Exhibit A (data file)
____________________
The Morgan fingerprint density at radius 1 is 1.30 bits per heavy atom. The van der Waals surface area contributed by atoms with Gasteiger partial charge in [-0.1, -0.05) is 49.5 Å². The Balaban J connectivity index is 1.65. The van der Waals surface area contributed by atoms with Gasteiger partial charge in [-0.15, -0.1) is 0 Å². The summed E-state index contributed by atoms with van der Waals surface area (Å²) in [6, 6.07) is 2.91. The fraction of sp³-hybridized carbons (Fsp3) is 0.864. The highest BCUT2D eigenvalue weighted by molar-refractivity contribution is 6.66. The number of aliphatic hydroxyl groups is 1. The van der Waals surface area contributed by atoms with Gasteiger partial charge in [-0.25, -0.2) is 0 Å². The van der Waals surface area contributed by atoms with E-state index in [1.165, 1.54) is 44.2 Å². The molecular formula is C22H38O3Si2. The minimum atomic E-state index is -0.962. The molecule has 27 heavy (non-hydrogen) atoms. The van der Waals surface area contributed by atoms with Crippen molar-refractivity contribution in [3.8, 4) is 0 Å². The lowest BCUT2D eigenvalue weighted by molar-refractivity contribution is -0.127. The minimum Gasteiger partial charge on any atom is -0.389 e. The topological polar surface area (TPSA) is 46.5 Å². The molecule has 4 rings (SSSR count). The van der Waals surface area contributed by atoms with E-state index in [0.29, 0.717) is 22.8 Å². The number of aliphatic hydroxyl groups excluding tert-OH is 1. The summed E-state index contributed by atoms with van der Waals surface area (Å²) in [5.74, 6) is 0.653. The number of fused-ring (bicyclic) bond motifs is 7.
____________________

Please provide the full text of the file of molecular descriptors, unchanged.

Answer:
The Morgan fingerprint density at radius 1 is 1.30 bits per heavy atom. The van der Waals surface area contributed by atoms with Gasteiger partial charge in [-0.1, -0.05) is 49.5 Å². The Balaban J connectivity index is 1.65. The van der Waals surface area contributed by atoms with Gasteiger partial charge in [-0.15, -0.1) is 0 Å². The summed E-state index contributed by atoms with van der Waals surface area (Å²) in [6, 6.07) is 2.91. The fraction of sp³-hybridized carbons (Fsp3) is 0.864. The highest BCUT2D eigenvalue weighted by molar-refractivity contribution is 6.66. The number of aliphatic hydroxyl groups is 1. The van der Waals surface area contributed by atoms with Gasteiger partial charge in [-0.25, -0.2) is 0 Å². The van der Waals surface area contributed by atoms with E-state index in [1.165, 1.54) is 44.2 Å². The molecular formula is C22H38O3Si2. The minimum atomic E-state index is -0.962. The molecule has 27 heavy (non-hydrogen) atoms. The van der Waals surface area contributed by atoms with Crippen molar-refractivity contribution in [3.8, 4) is 0 Å². The lowest BCUT2D eigenvalue weighted by molar-refractivity contribution is -0.127. The minimum Gasteiger partial charge on any atom is -0.389 e. The topological polar surface area (TPSA) is 46.5 Å². The molecule has 4 rings (SSSR count). The van der Waals surface area contributed by atoms with E-state index in [0.29, 0.717) is 22.8 Å². The number of aliphatic hydroxyl groups excluding tert-OH is 1. The summed E-state index contributed by atoms with van der Waals surface area (Å²) in [5.74, 6) is 0.653. The number of fused-ring (bicyclic) bond motifs is 7.